Trip to Dungan village in Kazakhstan: Masanchi
On a cold day in November when the tour season in Kazakhstan is over we decided to go see the little but mighty village of Masanchi. Dennis Keen, the founder and guide of Walking Almaty tours, has always been fond of multicultural diversity in Kazakhstan, so when he offered to go see Kazakh island of Dungan culture, I was very excited to join!
There are 72000 Dungans living in Kazakhstan, they moved to the territory of Kazakhstan in the late 70s – early 80s of the nineteenth century from the oppression of the imperial Qing dynasty. Hundreds of thousands died during the difficult transition. More than one hundred and forty years ago, the Dungan people found a new home on the Kazakh land. There are approximately 13600 Dungans live in Masanchi village.
We were picked up from Almaty in the early morning by a private taxi-share car that is used by Masanchi locals to go to Almaty or back to the village. We got contacts of the taxi driver from our Dungan friend. The road is not short, it goes almost all the way to Korday border with Kyrgyzstan, so usually it takes around 3-4 hours of road trip (depends on road condition and how risky your driver is).
On the way we saw beautiful landscapes with hills, valleys and Tian-Shan mountains somewhere far away. Lots of Scythian burial mounds are located along the road, but unfortunately most of them are hidden behind the fence of private lands. Another historical jem, UNESCO-heritage place, is also located on the way to the Masanchi – legendary Tanbaly Tas Petroglyphs.
However, on that day we had plans to dive into the everyday life of Dungans, so at the midday we were left at the main market of the village.
After an unrushed walk at the bazaar we went to the central cafe (to be exact – the only one in the village) and ordered some good Dungan food. Lots of dzhusay herb, noodles, mushrooms and spice – it was delicious! Talking about Dungan cuisine, one of the most important components is a big set of traditional (and not traditional) dishes called shi. It is usually served for very important guests such as future in-laws for example. During our lunch we noticed that most of the guests of cafe were speaking some dialect of Chinese language. By the way, if you like to have beer with your food, I should dissappoint you: Dungans are very strict Muslims, there are around 15 mosques in one village, so you will not find any alcohol in any shop around the village. In case if someone craves for some beer or vodka, he or she should drive all the way to one of the Kazakh villages nearby.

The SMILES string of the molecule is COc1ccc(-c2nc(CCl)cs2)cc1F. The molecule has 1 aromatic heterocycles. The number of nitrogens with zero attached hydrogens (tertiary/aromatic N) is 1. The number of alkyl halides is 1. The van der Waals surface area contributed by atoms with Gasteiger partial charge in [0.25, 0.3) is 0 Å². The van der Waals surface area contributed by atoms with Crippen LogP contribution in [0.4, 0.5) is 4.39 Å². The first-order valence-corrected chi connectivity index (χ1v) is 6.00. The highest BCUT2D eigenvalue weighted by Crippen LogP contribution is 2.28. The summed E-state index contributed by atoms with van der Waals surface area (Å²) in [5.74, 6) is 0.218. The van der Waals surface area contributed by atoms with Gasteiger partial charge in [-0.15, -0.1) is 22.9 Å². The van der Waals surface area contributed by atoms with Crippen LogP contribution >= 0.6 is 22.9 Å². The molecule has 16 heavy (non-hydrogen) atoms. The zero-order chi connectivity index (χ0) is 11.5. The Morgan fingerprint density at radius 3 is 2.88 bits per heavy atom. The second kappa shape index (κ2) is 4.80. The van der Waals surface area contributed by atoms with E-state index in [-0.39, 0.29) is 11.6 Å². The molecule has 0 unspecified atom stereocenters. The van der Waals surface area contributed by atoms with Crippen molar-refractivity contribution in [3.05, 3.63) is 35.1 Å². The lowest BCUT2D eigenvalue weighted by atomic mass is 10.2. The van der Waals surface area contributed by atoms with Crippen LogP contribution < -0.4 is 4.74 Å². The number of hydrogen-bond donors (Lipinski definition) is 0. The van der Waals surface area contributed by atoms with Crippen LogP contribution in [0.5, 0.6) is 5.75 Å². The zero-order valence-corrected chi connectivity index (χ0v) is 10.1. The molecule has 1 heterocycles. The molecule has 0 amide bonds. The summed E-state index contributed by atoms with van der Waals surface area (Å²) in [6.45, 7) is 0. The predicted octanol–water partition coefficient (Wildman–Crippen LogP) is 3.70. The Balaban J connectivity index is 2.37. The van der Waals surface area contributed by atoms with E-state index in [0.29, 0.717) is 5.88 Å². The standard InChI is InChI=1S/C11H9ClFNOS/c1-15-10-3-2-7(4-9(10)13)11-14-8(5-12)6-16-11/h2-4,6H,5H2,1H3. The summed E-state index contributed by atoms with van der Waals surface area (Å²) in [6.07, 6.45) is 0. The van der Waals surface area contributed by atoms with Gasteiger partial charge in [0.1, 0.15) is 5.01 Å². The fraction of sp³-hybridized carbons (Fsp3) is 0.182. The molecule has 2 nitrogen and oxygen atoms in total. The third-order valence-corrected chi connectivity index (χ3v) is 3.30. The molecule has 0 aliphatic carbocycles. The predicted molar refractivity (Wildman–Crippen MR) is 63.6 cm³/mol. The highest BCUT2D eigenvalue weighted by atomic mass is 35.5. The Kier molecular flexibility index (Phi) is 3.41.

From Almaty we called the history museum’ director to set the meeting and it appeared that he will be in the village only in the afternoon, so after lunch we still had some time to wander around the backstreets of Masanchi. Our first big finding was an amazing mosaic complex at the kindergarten: it had two big parts on the sides of the building and a little part at the playground.
After our unexpected beautiful finding we continued our walk around the village.
On the way we met pleasant local guy Hussein, who kindly invited us, total strangers, to his home! I suppose the main reason for our luck was the fact that Dennis took his little son Arman for our adventure and Hussein was a bit confused why the child was walking on a cold November day. At home his daughter served us tea with sweets and fruits. During our talk Hussein said that most of the people in both villages are occupied with agriculture: we were surprised to know that most of onion production comes from this region! Also Dungans are very talented entrepreneurs.
And after we were fueled up with local hospitality, we were ready to meet the director of the local history museum Musa Gubarovich and explore the history and culture of Dungan people. He told us a lot of interesting stories and showed many historical heritage items such as elements of wedding costume and rare old photos of significant Dungan personalities.
It was a very memorable day of discovering the beautiful culture and history of Dungans in Kazakhstan! We met amazing people, tried finger-licking cuisine and felt very welcomed! Thank you, Masanchi!